So who was Dieter Roth? A trans-disciplinary “total” artist comparable to Andy Warhol and Joseph Beuys (as the exhibition’s press material suggests)? A concrete poet branching out into the nonlinguistic world of sausages and garbage? Or just a high-energy scatologist with the unlimited will to produce constantly new “shit”? In one of his many attempts to describe his own activities, he concludes: “I would call myself an inventor of machines that are meant to entertain (or inspire) feelings (or thoughts) that help to digest this Central European civilization wading in junk.” The digestive metaphors recurred all through his career. In 1966 he published a collection of poems under what he later called the “ironic = anxious neutralizing” title ScheisseNeue Gedichte von Diter Rot (Shit—New poems by Diter Rot), soon to be followed by other collections of “more shit,” “damn shit,” “complete shit,” and so on. In the first volume, the poem “mein Auge ist ein Mund” (my eye is a mouth), formulates the basic parameters of a lifelong attempt to break out of traditional aesthetics as something linked to vision and to question the hegemony of the eye and the ocular metaphors that dominate all discourse about art. Here he establishes the notion of an all-encompassing metabolism, and also draws scatological conclusions:

my eye is a mouth
my eyelids are the mouth’s lips
my eye lashes are the mouth’s teeth
my eyeball is the mouth’s tongue
my iris is the top of the tongue
my pupil is the mouth’s kiss
my eye socket is the mouth’s palate
my optic nerve is the mouth’s pharynx
my brain is the mouth’s stomach
my images are the mouth’s digestion
my life is the mouth’s excrement

Roth often described himself as a poet involved in a kind of guest performance in the art world (but in fact he was never taken quite seriously in the literary world). His experiments with the book as an object took concrete poetry one step further into the materially concrete. Compared with books by American contemporaries such as George Brecht or Ed Ruscha, Roth’s books are more “stuffy,” he admitted. His specialty: “Kitsch. Heavy Kitsch. Kind of a Nietzschean Pudding.” But there are also other dishes involved, the silliest—and, I have to admit, amusing—being “Literaturwurst” (Literary sausage). The whole project started in 1961, seemingly as a way to handle his literary envy. The first books, by Günter Grass and Martin Walser, were successful ones he for various reasons found particularly annoying. The very first, Grass’s Hundejahre (Dog years), was made as a gift for his friend Daniel Spoerri: It was shredded, mixed with fat and herbs according to a traditional recipe, and turned into a sausage carrying the author’s name and the title on a small label.

Chocolate, sour milk, cheese, and slices of sausage were some materials of preference. A few important pieces are not in the show because they are either too fragile to be moved or they have disappeared. A legendary work, Staple Cheese (A Race), 1970, the first of Roth’s works to appear in the United States, is gone forever, thrown into the garbage by Jim Butler (husband of Eugenia Butler, in whose gallery the work was originally shown) because of its unbearable smell, rumor has it. Being based in Reykjavík for most of his adult life, Roth was removed from the art world but also quite strategically placed between Europe and the US. Indeed, his thirty-seven suitcases filled with different kinds of cheese and displayed in an LA gallery attracted not only enormous numbers of flies and insects but also a lot of attention from the press, even from the leading international daily, the International Herald Tribune. Sanitary inspectors were brought in and finally closed the show. But all of this publicity did not lead to a breakthrough in the US, instead inspiring only a strange poem by Paul McCarthy celebrating the rotting cheese.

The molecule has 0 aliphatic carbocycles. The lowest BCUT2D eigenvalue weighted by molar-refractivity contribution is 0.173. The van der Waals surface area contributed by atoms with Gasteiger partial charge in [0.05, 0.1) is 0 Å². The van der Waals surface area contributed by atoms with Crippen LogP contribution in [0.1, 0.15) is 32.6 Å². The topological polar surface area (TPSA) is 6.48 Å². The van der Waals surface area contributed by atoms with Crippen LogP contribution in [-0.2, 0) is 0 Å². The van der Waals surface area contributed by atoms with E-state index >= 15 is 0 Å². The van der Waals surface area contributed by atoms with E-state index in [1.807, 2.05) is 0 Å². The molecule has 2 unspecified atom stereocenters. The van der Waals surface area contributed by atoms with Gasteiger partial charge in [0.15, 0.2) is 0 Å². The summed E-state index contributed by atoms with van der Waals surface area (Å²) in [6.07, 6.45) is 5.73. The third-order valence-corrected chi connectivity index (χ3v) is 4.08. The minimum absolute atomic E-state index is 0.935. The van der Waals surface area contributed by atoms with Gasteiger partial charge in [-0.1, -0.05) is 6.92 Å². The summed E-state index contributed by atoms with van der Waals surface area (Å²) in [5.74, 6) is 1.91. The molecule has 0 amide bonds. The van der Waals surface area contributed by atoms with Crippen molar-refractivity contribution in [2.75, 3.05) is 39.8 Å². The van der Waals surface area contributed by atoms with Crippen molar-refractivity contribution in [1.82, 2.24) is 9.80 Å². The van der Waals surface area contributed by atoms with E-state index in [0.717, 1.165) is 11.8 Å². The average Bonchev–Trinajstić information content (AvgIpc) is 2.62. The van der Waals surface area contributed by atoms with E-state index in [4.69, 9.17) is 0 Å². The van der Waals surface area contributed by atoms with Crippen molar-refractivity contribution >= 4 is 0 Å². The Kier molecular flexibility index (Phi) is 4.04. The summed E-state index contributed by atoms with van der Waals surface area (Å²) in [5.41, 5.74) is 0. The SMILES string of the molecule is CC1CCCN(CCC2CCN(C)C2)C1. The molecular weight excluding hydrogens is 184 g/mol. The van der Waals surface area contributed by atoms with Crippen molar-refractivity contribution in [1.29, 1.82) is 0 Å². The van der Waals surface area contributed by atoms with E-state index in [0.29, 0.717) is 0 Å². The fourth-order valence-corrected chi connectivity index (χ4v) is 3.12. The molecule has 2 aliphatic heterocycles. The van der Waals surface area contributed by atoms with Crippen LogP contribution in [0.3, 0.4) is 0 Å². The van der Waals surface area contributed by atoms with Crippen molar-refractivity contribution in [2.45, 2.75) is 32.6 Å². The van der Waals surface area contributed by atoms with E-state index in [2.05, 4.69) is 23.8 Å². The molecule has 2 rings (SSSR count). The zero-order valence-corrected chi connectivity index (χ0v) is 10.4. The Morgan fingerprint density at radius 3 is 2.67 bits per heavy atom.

In a short 1975 statement about Roth, Szeemann declared, “There are two fundamental possibilities available to an artist: to negate, stripping away until nothing remains, or to accumulate, to embrace additively until one has reached the limit of fullness. The subversive, at times contrarian Dieter Roth—loving and caustic, chaotic and precise—[has] pursued both paths at once.” Both tendencies are visible in the present show. A work such as the beautiful Reykjavík Slides, 1973–75 and 1990–93, a continuous projection of some thirty thousand photographs of Icelandic houses, demonstrates a reductive scrutiny of the object—the single house—but also a manic will to add item after item. The same goes for Flacher Abfall (Flat trash), 1975–76, a bizarre archive of flat garbage found on the streets, presented in hundreds of file folders. Roth’s accumulative impulse dominates completely in Gartenskulptur (Garden sculpture), 1968–96, a collaboration with his son Björn Roth, and perhaps the central piece in the show. Built out of radically heterogeneous materials—wood, metal, wires, plants, video monitors and recorders, toys, foodstuffs, jars of colored liquids, and so on—it constructs its own perplexing cosmos. Part jungle, part vehicle, it seems capable of swallowing anything coming its way. Here the additive tendency verges on bulimia, and Roth has invented a genre of his own.

Hamilton also suggests that Roth had set out on a lifelong mission to destroy the art market. Through a kind of individual pricing, he did in fact produce a very confused market for his art, but even more effectively, his choice of materials creates problems not only for the market but just as much for institutions that collect and store art. The fact that Roth’s works are bound to decompose—yogurt and chocolate aren’t meant to last for generations—turn preserving his productions into a great challenge for the museum. Only with hesitancy did he introduce preservatives and other devices for slowing down the degeneration, and then probably only because the process of corrosion and decomposition becomes even more visible when displayed in slow motion. Basel’s Schaulager no doubt represents the art world’s single most powerful device to stop the decay. It’s an impressive machine, but is it powerful enough? I take a last look at a vulnerable-looking chocolate head—already full of small craters—and feel assured that Dieter Roth is smiling in his heaven.

“Roth Time: A Dieter Roth Retrospective” will be on view at Schaulager, Basel, through Sept. 14; travels to the Museum Ludwig, Cologne, Oct. 18–Jan. 11, 2004; and MoMA QNS and P.S. 1 Contemporary Art Center, New York, Mar. 10–June 7, 2004.

Daniel Birnbaum, a contributing editor of Artforum, is director of the Städelschule art academy in Frankfurt and heads the institution’s Portikus gallery.